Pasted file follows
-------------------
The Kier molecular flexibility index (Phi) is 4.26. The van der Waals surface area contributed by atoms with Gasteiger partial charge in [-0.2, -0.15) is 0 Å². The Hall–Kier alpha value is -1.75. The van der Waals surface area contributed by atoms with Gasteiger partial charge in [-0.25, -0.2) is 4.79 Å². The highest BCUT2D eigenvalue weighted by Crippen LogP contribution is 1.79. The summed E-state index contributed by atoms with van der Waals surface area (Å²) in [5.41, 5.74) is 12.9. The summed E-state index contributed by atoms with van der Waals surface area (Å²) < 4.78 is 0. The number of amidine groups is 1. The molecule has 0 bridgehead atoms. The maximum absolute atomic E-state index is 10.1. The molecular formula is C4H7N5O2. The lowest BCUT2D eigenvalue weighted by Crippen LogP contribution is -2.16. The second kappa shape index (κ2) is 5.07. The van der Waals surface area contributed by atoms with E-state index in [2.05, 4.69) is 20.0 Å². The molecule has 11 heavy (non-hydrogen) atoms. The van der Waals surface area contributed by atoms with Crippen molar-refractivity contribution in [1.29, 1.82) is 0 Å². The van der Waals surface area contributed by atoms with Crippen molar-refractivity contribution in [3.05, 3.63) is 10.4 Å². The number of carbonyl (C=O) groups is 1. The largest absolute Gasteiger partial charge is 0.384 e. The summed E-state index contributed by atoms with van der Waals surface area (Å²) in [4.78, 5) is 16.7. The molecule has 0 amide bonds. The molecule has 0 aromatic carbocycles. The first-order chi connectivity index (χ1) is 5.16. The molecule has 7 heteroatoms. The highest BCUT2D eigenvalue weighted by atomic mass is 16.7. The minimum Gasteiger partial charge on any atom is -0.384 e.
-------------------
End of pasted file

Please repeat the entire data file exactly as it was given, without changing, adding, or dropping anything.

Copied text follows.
The Kier molecular flexibility index (Phi) is 4.26. The van der Waals surface area contributed by atoms with Gasteiger partial charge in [-0.2, -0.15) is 0 Å². The Hall–Kier alpha value is -1.75. The van der Waals surface area contributed by atoms with Gasteiger partial charge in [-0.25, -0.2) is 4.79 Å². The highest BCUT2D eigenvalue weighted by Crippen LogP contribution is 1.79. The summed E-state index contributed by atoms with van der Waals surface area (Å²) in [5.41, 5.74) is 12.9. The summed E-state index contributed by atoms with van der Waals surface area (Å²) < 4.78 is 0. The number of amidine groups is 1. The molecule has 0 bridgehead atoms. The maximum absolute atomic E-state index is 10.1. The molecular formula is C4H7N5O2. The lowest BCUT2D eigenvalue weighted by Crippen LogP contribution is -2.16. The second kappa shape index (κ2) is 5.07. The van der Waals surface area contributed by atoms with E-state index in [2.05, 4.69) is 20.0 Å². The molecule has 11 heavy (non-hydrogen) atoms. The van der Waals surface area contributed by atoms with Crippen molar-refractivity contribution in [1.29, 1.82) is 0 Å². The van der Waals surface area contributed by atoms with Crippen molar-refractivity contribution in [3.05, 3.63) is 10.4 Å². The number of carbonyl (C=O) groups is 1. The largest absolute Gasteiger partial charge is 0.384 e. The summed E-state index contributed by atoms with van der Waals surface area (Å²) in [4.78, 5) is 16.7. The molecule has 0 amide bonds. The molecule has 0 aromatic carbocycles. The first-order chi connectivity index (χ1) is 5.16. The molecule has 7 heteroatoms. The highest BCUT2D eigenvalue weighted by atomic mass is 16.7. The minimum Gasteiger partial charge on any atom is -0.384 e.